Prior to the polymerization process, depyrogenated and oxygen-depleted “water for injection” (WFI) is added to the Hb solution to a concentration of about 40 g Hb/L. The polymerization is conducted in a 12 mM phosphate buffer with a pH of 7.8, having a chloride concentration less than or equal to about 35 mM.
The oxidation-stabilized deoxy-Hb and N-acetyl cysteine (NAC) are subsequently slowly mixed with the cross-linking agent glutaraldehyde, specifically 29.4 grams of glutaraldehyde for each kilogram of Hb over a five hour period, while heating at 42° C. and recirculating the Hb solution through a Kenics 1½ inch static mixer with 6 elements (Chemineer, Inc.), to form a polymeric Hb solution (hereinafter “poly(Hb)”). After polymerization, the temperature of the poly(Hb) in the polymerization reactor is reduced to a temperature between about 18° C. to about 22° C.
The poly(Hb) is then concentrated by recirculating the poly(Hb) through the ultrafilter until the concentration of the poly(Hb) is increased to about 85 g/L. A suitable ultrafilter is a 30 KDa ultra filter. Subsequently, the poly(Hb) solution is then mixed with 66.75 g sodium borohydride, and then recirculated through the static mixer at a flow rate of 10-20 liters per minute.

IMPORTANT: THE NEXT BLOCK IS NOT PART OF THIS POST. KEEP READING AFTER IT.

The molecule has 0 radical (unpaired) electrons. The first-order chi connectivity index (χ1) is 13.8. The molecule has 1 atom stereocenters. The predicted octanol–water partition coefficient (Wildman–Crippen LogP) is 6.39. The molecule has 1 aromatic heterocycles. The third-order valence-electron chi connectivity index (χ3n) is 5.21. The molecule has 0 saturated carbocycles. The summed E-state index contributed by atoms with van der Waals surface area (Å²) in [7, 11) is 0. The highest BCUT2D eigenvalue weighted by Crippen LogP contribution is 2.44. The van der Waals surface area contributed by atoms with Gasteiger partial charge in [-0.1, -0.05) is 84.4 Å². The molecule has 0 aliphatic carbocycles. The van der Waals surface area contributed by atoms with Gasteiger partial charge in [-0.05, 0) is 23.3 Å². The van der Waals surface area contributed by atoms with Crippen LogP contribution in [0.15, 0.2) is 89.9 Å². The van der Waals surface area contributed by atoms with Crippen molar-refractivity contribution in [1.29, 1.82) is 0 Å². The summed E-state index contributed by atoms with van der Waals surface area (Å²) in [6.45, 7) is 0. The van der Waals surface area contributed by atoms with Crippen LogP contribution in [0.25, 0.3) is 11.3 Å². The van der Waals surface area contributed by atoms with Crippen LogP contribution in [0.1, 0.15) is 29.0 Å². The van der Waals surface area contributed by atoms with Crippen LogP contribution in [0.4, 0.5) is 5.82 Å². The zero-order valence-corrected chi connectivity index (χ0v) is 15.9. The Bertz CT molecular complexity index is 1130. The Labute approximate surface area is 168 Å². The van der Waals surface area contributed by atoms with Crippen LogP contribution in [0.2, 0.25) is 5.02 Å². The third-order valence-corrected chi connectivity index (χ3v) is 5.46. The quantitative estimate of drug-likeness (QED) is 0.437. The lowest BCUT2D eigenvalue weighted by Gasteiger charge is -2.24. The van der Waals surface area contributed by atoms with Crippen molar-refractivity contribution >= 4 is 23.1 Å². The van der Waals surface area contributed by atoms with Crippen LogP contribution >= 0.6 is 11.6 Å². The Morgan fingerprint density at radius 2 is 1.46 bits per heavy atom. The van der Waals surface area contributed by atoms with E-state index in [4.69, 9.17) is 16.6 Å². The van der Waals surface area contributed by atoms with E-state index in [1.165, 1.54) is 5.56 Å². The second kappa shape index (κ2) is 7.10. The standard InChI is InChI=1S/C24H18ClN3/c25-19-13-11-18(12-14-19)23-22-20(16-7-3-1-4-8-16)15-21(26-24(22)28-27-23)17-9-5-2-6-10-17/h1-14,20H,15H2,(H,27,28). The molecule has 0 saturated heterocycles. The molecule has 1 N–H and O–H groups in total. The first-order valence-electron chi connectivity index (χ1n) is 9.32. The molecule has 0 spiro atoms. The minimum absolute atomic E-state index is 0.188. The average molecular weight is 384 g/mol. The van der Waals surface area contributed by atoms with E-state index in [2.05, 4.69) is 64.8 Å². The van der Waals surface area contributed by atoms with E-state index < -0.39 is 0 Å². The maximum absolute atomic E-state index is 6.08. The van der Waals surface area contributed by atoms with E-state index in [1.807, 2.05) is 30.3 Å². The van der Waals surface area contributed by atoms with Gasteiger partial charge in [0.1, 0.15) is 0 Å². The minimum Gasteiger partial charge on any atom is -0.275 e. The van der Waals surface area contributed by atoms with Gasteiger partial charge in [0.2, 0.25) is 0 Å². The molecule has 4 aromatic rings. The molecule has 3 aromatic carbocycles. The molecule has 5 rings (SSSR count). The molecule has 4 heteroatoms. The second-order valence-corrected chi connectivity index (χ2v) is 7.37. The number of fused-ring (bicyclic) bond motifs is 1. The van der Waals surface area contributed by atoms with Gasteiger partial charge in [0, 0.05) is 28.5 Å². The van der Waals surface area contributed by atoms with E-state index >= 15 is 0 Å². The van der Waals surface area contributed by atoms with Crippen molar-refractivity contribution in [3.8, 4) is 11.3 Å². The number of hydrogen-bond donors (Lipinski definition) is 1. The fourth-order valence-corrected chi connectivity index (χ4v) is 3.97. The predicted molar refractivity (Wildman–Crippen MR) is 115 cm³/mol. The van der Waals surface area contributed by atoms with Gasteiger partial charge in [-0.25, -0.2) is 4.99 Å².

After the pH and electrolytes are restored to physiologic levels, the stable polymeric Hb blood-substitute is then diluted to a concentration of 50 g/L by adding the filtered, deoxygenated low pH buffer to the polymerization reactor. The diluted blood-substitute is then diafiltered by recirculating from the polymerization reactor through the static mixer and a 100 KDa purification filter against a filtered deoxygenated buffer containing 27 mM sodium lactate, 12 mM NAC, 115 mM NaCl, 4 mM KCl and 1.36 mM CaCl2 in WFI, (pH 7.8). Diafiltration continues until the blood-substitute contains less than or equal to about 10% modified tetrameric and unmodified tetrameric species.